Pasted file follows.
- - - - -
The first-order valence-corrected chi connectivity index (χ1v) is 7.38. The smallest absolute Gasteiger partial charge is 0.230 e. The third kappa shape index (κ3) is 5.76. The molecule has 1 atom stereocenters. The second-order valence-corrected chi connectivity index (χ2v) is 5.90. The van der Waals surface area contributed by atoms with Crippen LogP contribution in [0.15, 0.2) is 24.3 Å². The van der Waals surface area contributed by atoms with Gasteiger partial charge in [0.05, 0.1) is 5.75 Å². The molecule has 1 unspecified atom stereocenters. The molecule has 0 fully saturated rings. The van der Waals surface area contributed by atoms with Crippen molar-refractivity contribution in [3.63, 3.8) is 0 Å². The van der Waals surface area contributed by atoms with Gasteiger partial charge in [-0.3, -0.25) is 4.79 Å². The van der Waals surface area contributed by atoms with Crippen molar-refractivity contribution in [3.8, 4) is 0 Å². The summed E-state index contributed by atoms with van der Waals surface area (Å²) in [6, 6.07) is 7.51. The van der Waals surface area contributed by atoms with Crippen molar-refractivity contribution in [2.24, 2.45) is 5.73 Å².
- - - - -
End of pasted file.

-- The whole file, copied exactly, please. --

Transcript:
The first-order valence-corrected chi connectivity index (χ1v) is 7.38. The smallest absolute Gasteiger partial charge is 0.230 e. The third kappa shape index (κ3) is 5.76. The molecule has 1 atom stereocenters. The second-order valence-corrected chi connectivity index (χ2v) is 5.90. The van der Waals surface area contributed by atoms with Crippen LogP contribution in [0.15, 0.2) is 24.3 Å². The van der Waals surface area contributed by atoms with Gasteiger partial charge in [0.05, 0.1) is 5.75 Å². The molecule has 1 unspecified atom stereocenters. The molecule has 0 fully saturated rings. The van der Waals surface area contributed by atoms with Crippen molar-refractivity contribution in [3.63, 3.8) is 0 Å². The van der Waals surface area contributed by atoms with Gasteiger partial charge in [-0.3, -0.25) is 4.79 Å². The van der Waals surface area contributed by atoms with Crippen molar-refractivity contribution in [3.8, 4) is 0 Å². The summed E-state index contributed by atoms with van der Waals surface area (Å²) in [6, 6.07) is 7.51. The van der Waals surface area contributed by atoms with Crippen molar-refractivity contribution in [2.24, 2.45) is 5.73 Å².